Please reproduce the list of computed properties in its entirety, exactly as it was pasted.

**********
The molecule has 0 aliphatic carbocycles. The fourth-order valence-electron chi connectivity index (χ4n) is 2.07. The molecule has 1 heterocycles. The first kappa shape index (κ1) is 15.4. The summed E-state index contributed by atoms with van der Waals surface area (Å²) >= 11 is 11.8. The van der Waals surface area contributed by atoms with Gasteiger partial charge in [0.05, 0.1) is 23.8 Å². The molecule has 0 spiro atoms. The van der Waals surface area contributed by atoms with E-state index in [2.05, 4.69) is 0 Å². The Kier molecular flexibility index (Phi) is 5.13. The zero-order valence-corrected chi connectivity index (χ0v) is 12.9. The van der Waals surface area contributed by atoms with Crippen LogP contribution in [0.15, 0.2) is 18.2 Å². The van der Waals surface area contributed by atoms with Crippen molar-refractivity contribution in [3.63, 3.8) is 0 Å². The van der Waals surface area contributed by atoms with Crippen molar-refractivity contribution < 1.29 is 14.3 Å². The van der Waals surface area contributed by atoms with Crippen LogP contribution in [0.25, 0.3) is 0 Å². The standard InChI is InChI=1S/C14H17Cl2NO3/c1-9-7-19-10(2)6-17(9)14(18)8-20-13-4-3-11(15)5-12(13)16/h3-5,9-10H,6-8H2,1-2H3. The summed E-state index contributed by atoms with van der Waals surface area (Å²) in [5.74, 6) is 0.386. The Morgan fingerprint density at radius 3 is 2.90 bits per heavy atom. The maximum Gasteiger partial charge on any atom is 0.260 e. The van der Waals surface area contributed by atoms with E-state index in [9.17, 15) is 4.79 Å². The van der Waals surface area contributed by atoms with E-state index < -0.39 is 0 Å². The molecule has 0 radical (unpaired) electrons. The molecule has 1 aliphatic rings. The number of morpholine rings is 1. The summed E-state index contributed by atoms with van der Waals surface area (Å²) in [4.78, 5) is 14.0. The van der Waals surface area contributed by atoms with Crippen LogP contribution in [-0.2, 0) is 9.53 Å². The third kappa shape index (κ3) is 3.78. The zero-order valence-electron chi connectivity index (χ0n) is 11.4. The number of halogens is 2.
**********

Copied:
The molecule has 0 aliphatic carbocycles. The fourth-order valence-electron chi connectivity index (χ4n) is 2.07. The molecule has 1 heterocycles. The first kappa shape index (κ1) is 15.4. The summed E-state index contributed by atoms with van der Waals surface area (Å²) >= 11 is 11.8. The van der Waals surface area contributed by atoms with Gasteiger partial charge in [0.05, 0.1) is 23.8 Å². The molecule has 0 spiro atoms. The van der Waals surface area contributed by atoms with E-state index in [2.05, 4.69) is 0 Å². The Kier molecular flexibility index (Phi) is 5.13. The zero-order valence-corrected chi connectivity index (χ0v) is 12.9. The van der Waals surface area contributed by atoms with Crippen LogP contribution in [0.15, 0.2) is 18.2 Å². The van der Waals surface area contributed by atoms with Crippen molar-refractivity contribution in [3.63, 3.8) is 0 Å². The van der Waals surface area contributed by atoms with Crippen molar-refractivity contribution < 1.29 is 14.3 Å². The van der Waals surface area contributed by atoms with Crippen LogP contribution in [0.25, 0.3) is 0 Å². The standard InChI is InChI=1S/C14H17Cl2NO3/c1-9-7-19-10(2)6-17(9)14(18)8-20-13-4-3-11(15)5-12(13)16/h3-5,9-10H,6-8H2,1-2H3. The summed E-state index contributed by atoms with van der Waals surface area (Å²) in [5.74, 6) is 0.386. The Morgan fingerprint density at radius 3 is 2.90 bits per heavy atom. The maximum Gasteiger partial charge on any atom is 0.260 e. The van der Waals surface area contributed by atoms with E-state index in [9.17, 15) is 4.79 Å². The van der Waals surface area contributed by atoms with E-state index < -0.39 is 0 Å². The molecule has 0 radical (unpaired) electrons. The molecule has 1 aliphatic rings. The number of morpholine rings is 1. The summed E-state index contributed by atoms with van der Waals surface area (Å²) in [4.78, 5) is 14.0. The van der Waals surface area contributed by atoms with Crippen LogP contribution in [-0.2, 0) is 9.53 Å². The third kappa shape index (κ3) is 3.78. The zero-order valence-electron chi connectivity index (χ0n) is 11.4. The number of halogens is 2.